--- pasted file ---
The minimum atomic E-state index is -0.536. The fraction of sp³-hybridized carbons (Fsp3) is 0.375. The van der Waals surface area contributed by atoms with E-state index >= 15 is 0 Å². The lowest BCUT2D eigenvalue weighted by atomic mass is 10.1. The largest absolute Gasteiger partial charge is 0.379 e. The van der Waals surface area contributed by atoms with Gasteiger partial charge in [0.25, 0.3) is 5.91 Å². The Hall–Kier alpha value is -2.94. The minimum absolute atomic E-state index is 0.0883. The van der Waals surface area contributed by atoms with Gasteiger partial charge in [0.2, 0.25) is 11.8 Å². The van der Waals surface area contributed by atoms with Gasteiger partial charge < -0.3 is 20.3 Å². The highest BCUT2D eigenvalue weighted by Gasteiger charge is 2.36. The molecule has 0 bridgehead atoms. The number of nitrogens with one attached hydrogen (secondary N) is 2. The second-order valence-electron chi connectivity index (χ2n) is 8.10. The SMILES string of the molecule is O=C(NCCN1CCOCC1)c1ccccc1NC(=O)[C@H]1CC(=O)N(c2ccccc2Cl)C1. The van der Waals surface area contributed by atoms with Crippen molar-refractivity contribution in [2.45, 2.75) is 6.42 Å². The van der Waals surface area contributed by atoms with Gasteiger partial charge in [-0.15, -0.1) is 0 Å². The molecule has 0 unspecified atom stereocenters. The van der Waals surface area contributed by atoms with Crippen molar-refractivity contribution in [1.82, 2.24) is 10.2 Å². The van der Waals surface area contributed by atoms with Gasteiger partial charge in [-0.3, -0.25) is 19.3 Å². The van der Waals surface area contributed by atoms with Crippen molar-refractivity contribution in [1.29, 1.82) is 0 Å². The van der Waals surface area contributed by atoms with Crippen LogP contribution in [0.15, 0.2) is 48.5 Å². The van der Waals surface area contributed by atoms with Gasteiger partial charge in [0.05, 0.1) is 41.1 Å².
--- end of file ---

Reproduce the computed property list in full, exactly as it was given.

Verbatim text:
The minimum atomic E-state index is -0.536. The fraction of sp³-hybridized carbons (Fsp3) is 0.375. The van der Waals surface area contributed by atoms with E-state index >= 15 is 0 Å². The lowest BCUT2D eigenvalue weighted by atomic mass is 10.1. The largest absolute Gasteiger partial charge is 0.379 e. The van der Waals surface area contributed by atoms with Gasteiger partial charge in [0.25, 0.3) is 5.91 Å². The Hall–Kier alpha value is -2.94. The minimum absolute atomic E-state index is 0.0883. The van der Waals surface area contributed by atoms with Gasteiger partial charge in [0.2, 0.25) is 11.8 Å². The van der Waals surface area contributed by atoms with Gasteiger partial charge < -0.3 is 20.3 Å². The highest BCUT2D eigenvalue weighted by Gasteiger charge is 2.36. The molecule has 0 bridgehead atoms. The number of nitrogens with one attached hydrogen (secondary N) is 2. The second-order valence-electron chi connectivity index (χ2n) is 8.10. The SMILES string of the molecule is O=C(NCCN1CCOCC1)c1ccccc1NC(=O)[C@H]1CC(=O)N(c2ccccc2Cl)C1. The van der Waals surface area contributed by atoms with Crippen molar-refractivity contribution in [2.45, 2.75) is 6.42 Å². The van der Waals surface area contributed by atoms with Gasteiger partial charge in [-0.15, -0.1) is 0 Å². The molecule has 0 unspecified atom stereocenters. The van der Waals surface area contributed by atoms with Crippen molar-refractivity contribution in [1.82, 2.24) is 10.2 Å². The van der Waals surface area contributed by atoms with Gasteiger partial charge in [-0.3, -0.25) is 19.3 Å². The van der Waals surface area contributed by atoms with Crippen molar-refractivity contribution in [1.29, 1.82) is 0 Å². The van der Waals surface area contributed by atoms with Crippen LogP contribution in [0.15, 0.2) is 48.5 Å². The van der Waals surface area contributed by atoms with Gasteiger partial charge in [0.05, 0.1) is 41.1 Å².